In 1936 Rodolfo Nieto was born in Oaxaca, Mexico, during a time of change in the country. Mexico was moving forward with new ideas not only in politics but in art, coveted traditional European art was replaced with Diego Rivera’s bold social statements and David Alfaro Siqueiros’ murals that showed political injustices. Communism, Marxism, socialism, these new “isms” could shake up the country into new revolutions or put the artist dissident in jail.
When Nieto was 12 years old, he moved with his family to Mexico City. He was a soft spoken child who kept to himself and read Tarzan comic books. The Tarzan animals caught his attention most likely because their message was clear: they were noble without trying. No “isms” ruled their world, not political despots who threatened jail, only the strong survived.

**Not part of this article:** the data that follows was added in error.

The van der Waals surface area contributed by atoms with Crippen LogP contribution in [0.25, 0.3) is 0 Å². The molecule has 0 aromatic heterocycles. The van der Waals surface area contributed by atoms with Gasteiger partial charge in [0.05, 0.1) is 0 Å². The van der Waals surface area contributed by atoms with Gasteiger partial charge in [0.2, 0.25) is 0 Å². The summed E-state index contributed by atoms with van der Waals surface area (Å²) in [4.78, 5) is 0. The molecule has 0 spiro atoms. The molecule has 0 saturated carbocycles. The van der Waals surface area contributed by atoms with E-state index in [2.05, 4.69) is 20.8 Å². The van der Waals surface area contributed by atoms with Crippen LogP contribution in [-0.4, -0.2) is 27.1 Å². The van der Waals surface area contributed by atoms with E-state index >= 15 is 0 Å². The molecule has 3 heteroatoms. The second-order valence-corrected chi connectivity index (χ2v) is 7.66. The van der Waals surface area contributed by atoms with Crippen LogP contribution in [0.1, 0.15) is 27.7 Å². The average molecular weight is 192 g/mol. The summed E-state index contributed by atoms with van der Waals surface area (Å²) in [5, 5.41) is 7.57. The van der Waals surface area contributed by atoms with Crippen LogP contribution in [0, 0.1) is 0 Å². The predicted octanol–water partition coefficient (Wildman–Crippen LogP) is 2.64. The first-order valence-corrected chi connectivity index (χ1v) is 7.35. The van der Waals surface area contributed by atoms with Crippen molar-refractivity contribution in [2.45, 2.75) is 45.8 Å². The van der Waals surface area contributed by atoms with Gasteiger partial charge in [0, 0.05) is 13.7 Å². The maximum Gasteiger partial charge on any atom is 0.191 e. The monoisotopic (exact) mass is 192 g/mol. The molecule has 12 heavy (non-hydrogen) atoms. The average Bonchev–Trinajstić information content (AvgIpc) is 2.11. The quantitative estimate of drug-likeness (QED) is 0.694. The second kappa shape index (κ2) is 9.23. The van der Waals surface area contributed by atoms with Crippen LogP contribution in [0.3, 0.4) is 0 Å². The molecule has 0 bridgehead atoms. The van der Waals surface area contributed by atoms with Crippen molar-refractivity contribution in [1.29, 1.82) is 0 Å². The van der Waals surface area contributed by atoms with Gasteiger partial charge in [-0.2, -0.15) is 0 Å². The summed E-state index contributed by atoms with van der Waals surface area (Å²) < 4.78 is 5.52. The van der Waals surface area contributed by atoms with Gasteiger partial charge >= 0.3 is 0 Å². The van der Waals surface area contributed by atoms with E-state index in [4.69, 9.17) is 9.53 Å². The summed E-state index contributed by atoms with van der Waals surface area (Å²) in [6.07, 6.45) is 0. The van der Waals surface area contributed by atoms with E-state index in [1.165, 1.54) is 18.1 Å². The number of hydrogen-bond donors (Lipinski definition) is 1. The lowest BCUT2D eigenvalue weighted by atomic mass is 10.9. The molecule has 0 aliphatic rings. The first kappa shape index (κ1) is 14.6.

At fourteen years old, he attended the Esmeralda School of Art and soon after was apprenticing for Rivera. Diego would sketch out his painting on a scrape of paper. Nieto prepared the wall for a mural and drew out the sketch for Diego to later fill in the color.
Drawing the parts of a mural was boring work; on the other hand, it may have ignited Nieto to create his own genre of Mexican art. In his later works, he mentally took apart the elements only to reassemble them differently on the canvas. He used the bold colors of Diego Rivera and showed the social injustices of David Alfaro Siqueiros, but not with humans as the subject: Nieto employed the animals he remembered from his youth in the Tarzan comic books.